Writing a Compelling Fundraising Email Series

Updated by Justine Hong

While we don’t advise directly on email design and content, we pulled together a few best practice recommendations specific to fundraising emails to help Switchboard users get started.

Crafting Your Initial Fundraising Email
  • Make sure your Call to Action (CTA) adds clear value.
    • To help you do so, think about answering the following questions in your email copy:
      • How will this fund help solve the problem you’re talking about?
      • Why does your audience have to donate now?
  • Use your fundraising page to double down on your impact.
    • If you’re talking about a new topic, try creating an fundraising page about that specific issue, with language that brings home why they should donate
  • [ActBlue-specific] Be sure you’ve added your refcodes
    • Refcodes will help you track which link is generating donations
    • Each email program chooses to set up refcodes differently. There are no rules as to how you set up your nomenclature. We just recommend that you create a convention and stick to it across all sends.
    • If you have an ActBlue webhook setup, you can easily track donations on Switchboard. We also provide a robust fundraising analytics dashboard in-tool for free!
  • [ActBlue-specific] Try splitting your audience into high and low dollar donors.
    • Try testing higher donation asks for high dollar donors, since they’ve shown a higher capacity and willingness to give.
    • Use different refcodes for each email so you can see how much of the total is donated by high-dollar vs low-dollar donors.
  • [ActBlue-specific] Try using Actblue express lane links or buttons so people can select how much they’d like to give within your email
    • You can generate Actblue express lane buttons within your ActBlue account (not on Switchboard). Be sure to include the Actblue disclaimer language included with those buttons.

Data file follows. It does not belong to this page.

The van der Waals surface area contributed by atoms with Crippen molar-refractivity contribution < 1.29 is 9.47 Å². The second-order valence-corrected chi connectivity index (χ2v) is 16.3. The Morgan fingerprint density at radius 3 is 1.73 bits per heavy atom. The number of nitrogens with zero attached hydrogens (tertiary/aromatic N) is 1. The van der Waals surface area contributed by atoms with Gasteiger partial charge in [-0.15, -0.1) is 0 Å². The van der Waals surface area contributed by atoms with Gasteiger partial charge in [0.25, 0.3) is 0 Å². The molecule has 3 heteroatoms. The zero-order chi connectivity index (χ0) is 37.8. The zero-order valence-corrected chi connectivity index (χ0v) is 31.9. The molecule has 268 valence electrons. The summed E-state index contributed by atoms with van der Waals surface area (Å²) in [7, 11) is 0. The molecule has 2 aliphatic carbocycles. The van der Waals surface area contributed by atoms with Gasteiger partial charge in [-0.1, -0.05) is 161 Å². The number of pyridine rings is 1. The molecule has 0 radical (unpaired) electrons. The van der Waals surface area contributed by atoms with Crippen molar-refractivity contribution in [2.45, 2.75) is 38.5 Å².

• Best practice dictates keeping the first few sentences above your CTA short and to-the-point. This space is often called “above the fold”. The average person only spends 7-8 seconds reading an email, so it’s best to get to the crux of your argument rather quickly.
    • When creating your “above the fold” content, here are some questions to consider:
      • Why should they take your action NOW?
      • How will this action help this campaign?
      • Why do they care about helping this campaign?
  • Try setting a fundraising deadline or goal you’re trying to hit. Switchboard’s visual editor even has an easily embeddable countdown clock you can customize to fit your brand.
  • Try explaining where the money is going to go, and why. In other words: why should they donate to your candidate instead of another one who emailed them recently?
Subsequent Fundraising Emails
  • If you included a deadline or fundraising goal, you probably won’t achieve that goal from a single email. As a result, many programs will follow-up with 2-3 emails (3+ days after the previous email), letting their audience know how close they are to the goal or remind them of the time limit
  • To improve donor relationships, some programs will remove donors who give to their fund from these subsequent emails – this can protect the donors from churning and build goodwill.
  • When sending these follow-up emails, many programs choose to dive deeper in a particular topic or approach the topic from a different angle.
  • Many campaigns send a thank-you note to all their supporters when they hit the goal.
  • When you’re sending these emails, avoid subject lines that contain terms like “fwd:” or “re:” as they have recently been triggering spam filters.

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